The American Muslim condition in the 21st century can be deemed as paradoxical. On one hand, Islam is the fastest growing religion in the United States, but it is also one of the least known about and judged religions in America.
With the recent negative onslaught of Muslims in the media, it is safe to say that we have been examined and dissected under the microscope for years, especially after 9/11.
On May 3, a Muhammad Art Exhibit and Cartoon Contest was held in Garland, Texas by the American Freedom Defense Initiative, an anti-Muslim organization that is blatantly listed as a hate group by the Southern Poverty Law Center.
A grand prize of $10,000 was offered to the cartoonist who could best depict Islam’s holy Prophet Muhammad (which is in fact, discouraged in Islam as a way to prevent any prophet or living thing from being deified).
Amidst the hate spewed by extreme right-winged AFDI members at the conference, two Muslim gunmen, supposedly linked to ISIS, opened fire at police officers outside the perimeter of the event, but they were quickly shot dead by police.
The cartoon contest was intended as an insubordinate response supporting free speech to the Jan. 7 attack on the Paris offices of the satirical magazine Charlie Hebdo. Two Muslim gunmen opened fire, killing 12 members of the staff and wounding 11 others.
As a moderate American Muslim, I am outraged by ignorance of both the gunmen and the “free speech” advocates and condemn both their actions. Now don’t get me wrong, as a journalist, I am very supportive of free speech.
However, with free speech comes responsibility. Using “free speech” as a euphemism for hate is just a bad excuse. Targeting one race or religion is a sign of insecurity, envy and idiocy.
The Garland contest did nothing but perpetuate Islamophobia. They amped up their security at the conference for a reason; they knew, and almost expected, backlash to happen.
The contest was a shameless attempt to receive a reaction from the Muslim community and bring AFDI into the public eye. Maybe that is why the police were so quick to kill the Muslim shooters.
AFDI is a group of racist bigots that couldn’t be any more ignorant than their transparent claim to advocate “individual rights.”
The one thing that the gunmen and AFDI members have in common is that they are both extremists. It disgusts me that there are people who think we should eradicate a particular group of people because of their race or beliefs. Genocide and bigotry are very similar — bigotry is just genocide of the mind and ideologies.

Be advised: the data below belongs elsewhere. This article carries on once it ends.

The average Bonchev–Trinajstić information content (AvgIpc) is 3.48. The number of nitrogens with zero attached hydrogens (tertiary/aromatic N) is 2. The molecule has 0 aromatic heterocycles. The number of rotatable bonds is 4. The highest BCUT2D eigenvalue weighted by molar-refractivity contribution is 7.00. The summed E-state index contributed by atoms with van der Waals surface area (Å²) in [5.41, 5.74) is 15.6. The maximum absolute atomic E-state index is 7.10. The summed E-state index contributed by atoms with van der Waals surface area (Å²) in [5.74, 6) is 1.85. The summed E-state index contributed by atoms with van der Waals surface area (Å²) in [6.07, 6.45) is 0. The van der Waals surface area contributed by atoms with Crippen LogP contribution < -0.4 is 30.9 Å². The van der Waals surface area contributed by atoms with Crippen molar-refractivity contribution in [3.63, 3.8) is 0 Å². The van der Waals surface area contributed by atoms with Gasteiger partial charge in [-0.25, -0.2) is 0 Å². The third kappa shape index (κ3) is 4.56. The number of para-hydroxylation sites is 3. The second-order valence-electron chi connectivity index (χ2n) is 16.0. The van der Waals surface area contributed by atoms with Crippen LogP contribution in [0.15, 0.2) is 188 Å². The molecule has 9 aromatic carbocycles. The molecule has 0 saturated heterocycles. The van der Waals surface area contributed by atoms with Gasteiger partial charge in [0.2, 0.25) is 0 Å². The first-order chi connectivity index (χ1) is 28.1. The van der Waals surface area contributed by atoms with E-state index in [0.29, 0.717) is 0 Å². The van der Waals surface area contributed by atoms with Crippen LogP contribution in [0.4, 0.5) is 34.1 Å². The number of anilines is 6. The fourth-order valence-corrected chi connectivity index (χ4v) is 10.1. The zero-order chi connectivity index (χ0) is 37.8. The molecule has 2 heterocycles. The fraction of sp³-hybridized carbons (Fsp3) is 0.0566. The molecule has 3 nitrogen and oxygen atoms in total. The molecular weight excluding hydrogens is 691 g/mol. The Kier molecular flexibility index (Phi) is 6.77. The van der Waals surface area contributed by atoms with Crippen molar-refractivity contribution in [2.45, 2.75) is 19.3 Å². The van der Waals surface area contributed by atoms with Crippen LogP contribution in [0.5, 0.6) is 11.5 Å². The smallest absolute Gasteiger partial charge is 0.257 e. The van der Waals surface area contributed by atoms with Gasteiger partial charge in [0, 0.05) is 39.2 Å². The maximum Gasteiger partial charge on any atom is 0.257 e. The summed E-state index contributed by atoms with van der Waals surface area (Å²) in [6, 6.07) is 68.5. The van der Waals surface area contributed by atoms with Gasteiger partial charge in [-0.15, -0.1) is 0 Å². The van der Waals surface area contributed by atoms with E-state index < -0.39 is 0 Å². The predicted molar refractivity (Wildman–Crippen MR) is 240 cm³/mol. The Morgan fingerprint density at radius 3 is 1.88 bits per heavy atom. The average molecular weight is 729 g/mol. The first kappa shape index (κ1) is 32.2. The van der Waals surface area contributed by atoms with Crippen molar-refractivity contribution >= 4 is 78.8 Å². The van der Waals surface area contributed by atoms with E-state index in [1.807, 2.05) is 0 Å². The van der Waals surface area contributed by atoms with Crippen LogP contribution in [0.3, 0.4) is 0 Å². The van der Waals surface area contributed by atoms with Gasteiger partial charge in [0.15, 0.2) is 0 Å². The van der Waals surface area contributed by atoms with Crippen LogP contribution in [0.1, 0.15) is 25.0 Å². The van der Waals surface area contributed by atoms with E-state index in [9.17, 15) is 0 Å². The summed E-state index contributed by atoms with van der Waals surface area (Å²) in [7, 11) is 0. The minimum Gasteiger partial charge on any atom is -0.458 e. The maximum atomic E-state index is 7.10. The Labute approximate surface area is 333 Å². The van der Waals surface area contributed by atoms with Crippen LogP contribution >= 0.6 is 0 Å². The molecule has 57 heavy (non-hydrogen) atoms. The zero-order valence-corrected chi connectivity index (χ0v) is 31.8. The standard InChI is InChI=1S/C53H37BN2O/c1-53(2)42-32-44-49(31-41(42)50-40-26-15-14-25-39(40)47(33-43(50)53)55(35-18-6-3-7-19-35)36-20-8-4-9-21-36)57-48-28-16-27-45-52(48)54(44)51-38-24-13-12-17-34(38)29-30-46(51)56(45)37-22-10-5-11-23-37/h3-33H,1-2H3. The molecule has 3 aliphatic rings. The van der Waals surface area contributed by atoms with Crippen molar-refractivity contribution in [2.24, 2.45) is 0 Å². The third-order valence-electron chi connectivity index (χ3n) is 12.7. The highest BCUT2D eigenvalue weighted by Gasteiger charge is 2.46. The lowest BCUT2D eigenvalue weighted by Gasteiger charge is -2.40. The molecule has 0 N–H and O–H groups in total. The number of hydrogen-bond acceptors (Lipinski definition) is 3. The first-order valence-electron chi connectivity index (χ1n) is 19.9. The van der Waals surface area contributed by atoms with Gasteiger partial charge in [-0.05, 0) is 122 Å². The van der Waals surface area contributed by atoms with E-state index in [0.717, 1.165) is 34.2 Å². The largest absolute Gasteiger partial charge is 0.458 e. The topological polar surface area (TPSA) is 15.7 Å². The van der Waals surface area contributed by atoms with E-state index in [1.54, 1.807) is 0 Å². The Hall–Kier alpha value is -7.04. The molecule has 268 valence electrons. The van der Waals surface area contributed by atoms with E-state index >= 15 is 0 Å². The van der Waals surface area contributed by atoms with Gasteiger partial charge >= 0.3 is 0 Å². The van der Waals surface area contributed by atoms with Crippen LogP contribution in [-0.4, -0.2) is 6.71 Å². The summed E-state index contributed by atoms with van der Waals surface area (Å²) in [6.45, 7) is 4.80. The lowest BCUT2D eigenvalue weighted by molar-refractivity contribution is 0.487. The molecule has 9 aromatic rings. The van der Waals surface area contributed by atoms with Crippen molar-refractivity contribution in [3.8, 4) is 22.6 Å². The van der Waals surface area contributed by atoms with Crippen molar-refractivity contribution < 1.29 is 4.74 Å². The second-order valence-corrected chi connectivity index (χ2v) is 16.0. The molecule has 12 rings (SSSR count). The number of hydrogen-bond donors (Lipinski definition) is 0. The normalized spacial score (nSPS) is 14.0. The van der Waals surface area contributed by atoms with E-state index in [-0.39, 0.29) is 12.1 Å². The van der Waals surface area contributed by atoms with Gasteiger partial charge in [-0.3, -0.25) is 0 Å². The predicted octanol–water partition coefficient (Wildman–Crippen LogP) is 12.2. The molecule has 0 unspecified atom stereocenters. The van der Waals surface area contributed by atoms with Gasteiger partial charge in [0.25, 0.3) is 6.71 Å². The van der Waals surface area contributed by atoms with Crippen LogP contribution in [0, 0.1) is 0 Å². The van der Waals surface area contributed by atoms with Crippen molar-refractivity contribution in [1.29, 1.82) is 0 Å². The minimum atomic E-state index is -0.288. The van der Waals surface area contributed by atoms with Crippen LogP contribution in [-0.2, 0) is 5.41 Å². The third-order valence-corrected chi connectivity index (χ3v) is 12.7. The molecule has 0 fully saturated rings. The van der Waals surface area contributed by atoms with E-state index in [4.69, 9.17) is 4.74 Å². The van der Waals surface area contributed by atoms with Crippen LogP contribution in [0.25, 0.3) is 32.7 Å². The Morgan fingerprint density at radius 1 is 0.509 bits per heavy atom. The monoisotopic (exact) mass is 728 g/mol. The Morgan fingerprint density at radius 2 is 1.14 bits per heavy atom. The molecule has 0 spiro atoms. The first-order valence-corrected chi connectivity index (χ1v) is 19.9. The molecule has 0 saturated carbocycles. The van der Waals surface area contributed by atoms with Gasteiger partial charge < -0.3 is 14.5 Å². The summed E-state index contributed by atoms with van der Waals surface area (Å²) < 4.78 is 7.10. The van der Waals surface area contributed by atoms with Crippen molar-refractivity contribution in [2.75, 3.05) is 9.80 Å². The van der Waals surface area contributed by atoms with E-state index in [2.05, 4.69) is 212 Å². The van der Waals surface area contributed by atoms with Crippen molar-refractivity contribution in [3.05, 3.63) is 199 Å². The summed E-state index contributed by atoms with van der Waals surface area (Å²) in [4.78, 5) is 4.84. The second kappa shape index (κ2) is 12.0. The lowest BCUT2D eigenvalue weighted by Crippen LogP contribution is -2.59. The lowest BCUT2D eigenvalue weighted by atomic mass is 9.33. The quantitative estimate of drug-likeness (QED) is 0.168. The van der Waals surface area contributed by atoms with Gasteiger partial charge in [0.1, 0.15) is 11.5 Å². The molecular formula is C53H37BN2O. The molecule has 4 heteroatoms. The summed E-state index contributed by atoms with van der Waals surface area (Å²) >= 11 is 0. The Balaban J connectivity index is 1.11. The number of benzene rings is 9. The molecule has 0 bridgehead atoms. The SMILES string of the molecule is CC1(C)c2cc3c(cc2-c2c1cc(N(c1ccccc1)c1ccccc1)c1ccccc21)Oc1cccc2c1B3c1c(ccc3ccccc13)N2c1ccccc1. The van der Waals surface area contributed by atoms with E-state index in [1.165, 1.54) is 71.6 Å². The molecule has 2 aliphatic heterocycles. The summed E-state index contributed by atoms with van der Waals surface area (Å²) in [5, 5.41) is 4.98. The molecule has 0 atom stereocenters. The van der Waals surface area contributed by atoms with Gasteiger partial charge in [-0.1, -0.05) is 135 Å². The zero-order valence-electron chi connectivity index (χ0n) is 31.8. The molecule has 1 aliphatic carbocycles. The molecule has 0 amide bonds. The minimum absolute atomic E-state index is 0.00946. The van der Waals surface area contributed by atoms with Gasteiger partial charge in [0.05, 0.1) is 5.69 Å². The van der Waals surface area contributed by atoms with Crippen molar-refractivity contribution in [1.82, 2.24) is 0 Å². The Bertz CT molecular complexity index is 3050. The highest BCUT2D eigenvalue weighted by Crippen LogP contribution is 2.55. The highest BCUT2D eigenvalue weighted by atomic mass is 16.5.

The public’s perception of Muslims has slowly declined over the years. Many Muslims have been ridiculed and blamed for the actions of “jihadi terrorists.” Violence is not the answer to solving opposing ideas or disputes. These “terrorists” are in no way representing Islam or its ideologies.
As a representative for the Muslim diaspora, I believe we can combat Islamophobia by informing the public about the true message of Islam — peace.
We should not have to take the harassment and blame the media propagates on us. We are in the 21st century, which is quite frankly, a progressive era.
Muslims have been made to feel marginalized, and instead of alienating Muslims, the public should be able to ask questions and have meaningful conversations with practicing Muslims.
The shooting of three Muslim students in Chapel Hill, North Carolina, on Feb. 10 was clear example of modern day anti-Muslim bigotry.
However, the amount of support for the slain students’ families by non-Muslims surpassed the hate, as vigils were held on college campuses all America, including the University of La Verne. Small instances like these are what make me proud to be a Muslim.
Perhaps one of the most simple, yet profound ways to depict our cry for acceptance was the “Muslim in America” series published by Huffington Post on April 6.
It illustrated video anecdotes of Muslim Americans who demonstrated the hardships and blessings of Muslim American life. “Muslim in America” is a step forward in educating the ignorant, providing a platform for all Muslims, regardless of age, gender or ethnicity to voice their opinions and share their stories.
Positive media exposure of Islam serves as a vehicle for interfaith acceptance and cooperation and will ultimately save us from being ostracized for our beliefs.
Erum Jaffrey, a sophomore broadcast journalism major, is arts editor for the Campus Times. She can be reached by email at firstname.lastname@example.org.